Bird collections evolve to reflect current ornithological research. Modern collections are very different than early ones. It is now recognized that much more data than just locality, date, sex and age can be collected from a specimen. We take pains to ensure more extensive and more detailed data accompanies each specimen. This includes data that is written on the tags, such as eye, bill, and leg color (which fade over time) and reproductive data, but also we sample muscle and other tissue samples; internal and external parasites; blood; stomachs and their contents; and more. This greatly expands the types of studies that can be performed using these collections. These samples, carefully archived, stored, and databased, ensure accessibility for Field Museum scientists and collaborators to both host and parasite data into the future.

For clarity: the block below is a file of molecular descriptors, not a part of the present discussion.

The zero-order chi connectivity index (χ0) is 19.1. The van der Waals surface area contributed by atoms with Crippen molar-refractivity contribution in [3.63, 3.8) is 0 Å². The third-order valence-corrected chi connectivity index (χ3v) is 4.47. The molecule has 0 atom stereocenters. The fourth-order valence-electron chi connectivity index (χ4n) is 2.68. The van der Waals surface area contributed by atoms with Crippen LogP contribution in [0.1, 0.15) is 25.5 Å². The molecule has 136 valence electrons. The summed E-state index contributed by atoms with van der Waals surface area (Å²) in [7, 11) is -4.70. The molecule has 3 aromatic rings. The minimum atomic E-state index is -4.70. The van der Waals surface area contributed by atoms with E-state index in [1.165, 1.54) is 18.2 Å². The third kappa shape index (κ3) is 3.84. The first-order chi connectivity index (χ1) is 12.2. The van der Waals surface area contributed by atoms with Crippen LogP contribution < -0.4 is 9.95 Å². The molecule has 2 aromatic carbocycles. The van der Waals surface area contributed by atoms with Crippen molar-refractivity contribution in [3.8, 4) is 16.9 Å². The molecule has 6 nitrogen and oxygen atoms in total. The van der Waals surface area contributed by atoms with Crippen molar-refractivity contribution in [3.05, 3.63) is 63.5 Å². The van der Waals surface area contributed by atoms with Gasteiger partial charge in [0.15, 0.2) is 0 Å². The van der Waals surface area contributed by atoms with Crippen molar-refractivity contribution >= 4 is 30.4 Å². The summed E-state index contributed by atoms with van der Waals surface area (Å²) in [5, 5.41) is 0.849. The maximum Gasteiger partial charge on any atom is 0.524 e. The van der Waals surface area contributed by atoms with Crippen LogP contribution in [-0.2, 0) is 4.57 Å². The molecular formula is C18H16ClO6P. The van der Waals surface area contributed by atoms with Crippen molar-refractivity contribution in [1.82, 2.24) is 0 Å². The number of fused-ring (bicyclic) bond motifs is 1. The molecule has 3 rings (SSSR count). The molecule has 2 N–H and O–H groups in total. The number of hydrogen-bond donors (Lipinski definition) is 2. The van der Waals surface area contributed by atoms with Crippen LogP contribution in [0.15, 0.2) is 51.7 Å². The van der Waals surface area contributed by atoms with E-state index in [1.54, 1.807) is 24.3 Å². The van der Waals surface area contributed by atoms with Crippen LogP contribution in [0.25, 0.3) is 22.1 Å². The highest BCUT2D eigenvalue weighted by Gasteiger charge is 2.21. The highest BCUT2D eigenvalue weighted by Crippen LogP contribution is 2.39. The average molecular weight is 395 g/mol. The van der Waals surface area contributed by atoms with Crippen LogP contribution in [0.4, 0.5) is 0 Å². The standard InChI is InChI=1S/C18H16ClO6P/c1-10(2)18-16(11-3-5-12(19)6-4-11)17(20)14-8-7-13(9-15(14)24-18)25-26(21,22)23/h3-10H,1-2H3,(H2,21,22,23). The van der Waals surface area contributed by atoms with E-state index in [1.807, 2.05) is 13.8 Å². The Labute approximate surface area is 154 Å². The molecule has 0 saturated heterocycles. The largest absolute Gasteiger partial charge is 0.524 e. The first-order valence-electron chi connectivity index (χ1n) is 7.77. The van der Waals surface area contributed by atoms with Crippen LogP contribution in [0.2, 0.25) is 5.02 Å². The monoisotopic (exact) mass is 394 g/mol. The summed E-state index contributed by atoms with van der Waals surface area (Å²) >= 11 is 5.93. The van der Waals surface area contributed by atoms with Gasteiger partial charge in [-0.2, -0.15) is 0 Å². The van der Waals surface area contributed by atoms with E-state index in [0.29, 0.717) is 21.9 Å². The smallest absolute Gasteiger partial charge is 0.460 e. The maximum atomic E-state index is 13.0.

We recently published a paper describing why modern collections are important:
Bates, John M., R. C. K. Bowie, D. E. Willard, G. Voelker, and C. Kahindo (2004). A need for continued collecting of avian voucher specimens in Africa, or: Why blood is not enough. Ostrich 75:187-191.